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How do I compare a Mustang front coil-over spring rate to a conventional Mustang spring in the stock location?

The spring rates must be converted into wheel rates. The wheel rate is the spring rate measured at the wheel. The conversion is done through the use of what's called the motion ratio. For a stock Fox Mustang front suspension, the wheel rate is 25% of the stock location spring's rate. For example, an 800 lb/in stock location spring has a wheel rate of 200 lb/in. For a coil-over suspension, the wheel rate is approximately 85% of the coil-over spring's rate. For example, a front coil-over spring rated at 350 lb/in would result in a wheel rate of about 300 lbs/in. Note: The exact motion ratio conversion of the wheel rate for a front coil-over suspension is determined by the angle of the strut. That angle is the result of the camber and caster settings, and by the SAI (Steering Axis Inclination).

How do I compare a Mustang rear coil-over spring rate to a conventional spring in the stock location on my solid axle equipped Mustang?

As with Mustang front spring rates, rear spring rates must be converted into wheel rates. The wheel rate for the rear of a Mustang with a solid axle and stock 4-link is approximately 50% of the stock location spring's rate. For example, a 200 lb/in stock location spring has a wheel rate of 100 lb/in. For a rear coil-over suspension, the wheel rate is approximately 110% of the coil-over spring rate (because the spring is actually behind the centerline of the Mustang's solid axle). Also, because the shocks are mounted more outboard than the stock spring location, the rolling rate of the suspension is mildly increased. This helps to reduce understeer.

How do I compare a Mustang rear coil-over spring rate to a conventional spring in the stock location on my independent rear suspension (IRS) equipped Mustang?

The wheel rate for the rear of a Mustang with IRS is approximately 28% of the spring rate in the stock location. For example, a 600 lb/in stock location spring has a wheel rate of 168 lb/in. For a coil-over suspension, the wheel rate is approximately 50% of the coil-over spring rate.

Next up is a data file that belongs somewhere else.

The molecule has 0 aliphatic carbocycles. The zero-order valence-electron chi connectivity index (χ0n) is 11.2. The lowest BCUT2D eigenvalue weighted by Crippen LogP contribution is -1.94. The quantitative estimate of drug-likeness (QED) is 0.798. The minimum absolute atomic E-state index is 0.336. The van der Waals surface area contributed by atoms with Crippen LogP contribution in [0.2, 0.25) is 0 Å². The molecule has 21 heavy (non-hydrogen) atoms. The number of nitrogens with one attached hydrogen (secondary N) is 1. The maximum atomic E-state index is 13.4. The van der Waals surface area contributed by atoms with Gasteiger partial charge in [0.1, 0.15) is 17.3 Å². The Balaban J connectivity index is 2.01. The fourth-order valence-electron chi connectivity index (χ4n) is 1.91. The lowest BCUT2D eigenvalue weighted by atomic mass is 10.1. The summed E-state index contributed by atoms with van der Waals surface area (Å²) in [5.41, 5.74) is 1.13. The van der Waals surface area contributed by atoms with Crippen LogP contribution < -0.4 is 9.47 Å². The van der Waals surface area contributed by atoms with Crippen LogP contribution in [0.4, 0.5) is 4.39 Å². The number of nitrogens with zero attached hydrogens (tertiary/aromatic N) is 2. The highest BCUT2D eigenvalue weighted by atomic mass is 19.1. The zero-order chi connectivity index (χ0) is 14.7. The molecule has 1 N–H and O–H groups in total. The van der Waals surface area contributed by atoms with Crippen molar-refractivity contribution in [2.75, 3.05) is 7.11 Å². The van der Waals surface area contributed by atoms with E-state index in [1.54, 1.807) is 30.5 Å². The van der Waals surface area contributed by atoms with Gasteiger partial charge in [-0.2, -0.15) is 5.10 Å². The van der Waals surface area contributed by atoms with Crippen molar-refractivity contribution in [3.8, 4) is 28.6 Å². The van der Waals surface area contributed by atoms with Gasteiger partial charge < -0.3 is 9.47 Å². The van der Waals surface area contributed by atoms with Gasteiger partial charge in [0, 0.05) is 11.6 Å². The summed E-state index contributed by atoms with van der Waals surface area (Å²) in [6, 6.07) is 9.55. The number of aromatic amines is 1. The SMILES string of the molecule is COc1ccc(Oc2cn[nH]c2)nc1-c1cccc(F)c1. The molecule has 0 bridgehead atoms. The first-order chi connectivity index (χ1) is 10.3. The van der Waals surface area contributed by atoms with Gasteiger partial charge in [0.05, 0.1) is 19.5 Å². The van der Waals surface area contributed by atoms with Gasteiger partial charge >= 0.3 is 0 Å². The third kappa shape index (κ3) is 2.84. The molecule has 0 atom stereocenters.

Why does a coil-over spring with a higher wheel rate ride better than a conventional spring with a lower wheel rate?

Although the front coil-over spring in the above example increases the wheel rate by over 50%, the ride quality will actually improve. A conventional spring located on the Mustang's front control arm contributes to ride harshness because of friction in the control arm bushings and ball joints. A Mustang front coil-over kit eliminates this friction by applying the spring force directly to the spindle and upper strut mount. Coil-over springs are also much lighter than a conventional Mustang spring. The resulting reduction in unsprung weight allows the suspension to more easily follow bumps in the road. Rear coil-over conversions provide a similar improvement in ride quality, although it's not as dramatic of a difference as the front kits.

What are my options for adjusting ride height?

Ride height can be easily adjusted by changing the position of the lower spring perch (The spring perch is raised or lowered by rotating it on the threaded sleeve). The 5" to 6" range of adjustment on the MM Coil-Over conversion kit is more than adequate when the correct spring is chosen for your Mustang's application.